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Ryan Murphy Honors LGBTQ+ Actors in Uplifting Golden Globes Speech

Ryan Murphy
Photo by Gilbert Flores/Variety via Getty Images

Praising queer creatives like Billy Porter, Niecy Nash, and Michaela Jae Rodriguez, Murphy accepted a lifetime achievement award.


Out television producer and creator Ryan Murphy celebrated queer art as he accepted the Carol Burnett Award for achievements in television during Wednesday's Golden Globes ceremony.

"When I was a young person at home in the '70s watching The Carol Burnett Show, I never ever saw a person like me getting an award or even being a character on a TV show. It's hard being an LGBTQ kid in America, in fact all over the world, then and now. And I have one word for you, Florida," Murphy said, referring to Florida's "don't say gay" law.

Billy Porter, who starred in Murphy's queer series Pose, introduced Murphy.

"I spent many a year teetering on the precipice of obscurity. It was you, Ryan, and your fearless art that spoke to me, comforted me, and let me. know that if I could just hold on a little while longer, my time would come. Fast-forward to 16 years later -- I got the call for a groundbreaking series called Pose," Porter said. "The 163rd meeting with Ryan turned out to be the singular yes our community needed to finally have our stories, our lives, our souls honored."

The veteran TV creative took time to praise the work of several actors that have been in Murphy-involved projects.

He first praised the groundbreaking work of trans actor Michaela Jae Rodriguez, who won the Golden Globe last year for Best Actress, TV Drama for her work in Murphy's series Pose.

"In doing so, MJ from Newark, New Jersey, became the first trans actress ever to win a Golden Globe. Wow. How I would have loved for MJ to be on the stage getting the standing ovation she deserved for making history," Murphy said before asking the audience to stand in honor of Rodriguez's history-making win.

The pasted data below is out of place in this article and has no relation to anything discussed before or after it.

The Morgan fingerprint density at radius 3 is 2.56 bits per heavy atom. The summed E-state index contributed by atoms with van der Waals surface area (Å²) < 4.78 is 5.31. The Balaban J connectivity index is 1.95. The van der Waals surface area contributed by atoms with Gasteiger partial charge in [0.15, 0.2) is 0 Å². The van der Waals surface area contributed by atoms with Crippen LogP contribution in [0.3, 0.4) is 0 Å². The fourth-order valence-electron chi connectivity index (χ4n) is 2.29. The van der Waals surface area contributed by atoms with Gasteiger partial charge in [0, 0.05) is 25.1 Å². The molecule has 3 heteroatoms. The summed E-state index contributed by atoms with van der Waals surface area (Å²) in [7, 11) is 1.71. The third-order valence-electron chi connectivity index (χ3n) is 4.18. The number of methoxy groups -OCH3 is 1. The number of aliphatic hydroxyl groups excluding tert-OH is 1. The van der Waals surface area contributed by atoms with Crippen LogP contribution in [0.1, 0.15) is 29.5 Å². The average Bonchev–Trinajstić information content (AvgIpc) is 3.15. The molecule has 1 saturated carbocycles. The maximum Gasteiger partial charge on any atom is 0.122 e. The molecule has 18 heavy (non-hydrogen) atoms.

Murphy then went on to pay tribute to Porter.

He said, "Growing up in Pittsburgh, Billy was constantly told that he was not worthy. Said Billy, 'When I demanded to be seen as a three-dimensional human being, the work dried up.' But Billy Porter kept at it, and now he's one of the most iconic actors of his generation with two Tonys, a Grammy, and an Emmy win for Pose to show for it."

Next, Murphy gave a shout-out to actor Niecy Nash, who received her first Golden Globe nomination for Murphy's controversial Netflix show Monster: The Jeffrey Dahmer Story.

"A mother of three, she was told only a couple of years ago when she wanted to marry the love of her life, Jessica Betts, that she couldn't, shouldn't do that. She might never work again. Her community and her industry would abandon her," Murphy said. "Niecy Nash chose love, not fear, and tonight she's Golden Globe nominee Niecy Nash-Betts and she's had the biggest year of her entire career with Dahmer and The Rookie: Feds."

Murphy went on to also thank queer actors Matt Bomer and Jeremy Pope for their work as well.

"You were often told you will ever become anything. You have to hide your life to survive. But for those kids watching tonight, I offer up MJ and Billy and Niecy and Matt and Jeremy as examples of possibility. My mission was to take the invisible, the unloved, and make them the heroes I long to see but never did in pop culture."

Besides the lifetime achievement award, Murphy has won five other Golden Globes, including best drama for Nip/Tuck in 2005, best comedy/musical series wins for Glee in 2010 and 2011, and wins in the limited series, anthology category for The People v. O.J. Simpson: American Crime Story in 2017, and The Assassination of Gianni Versace: American Crime Story in 2019.

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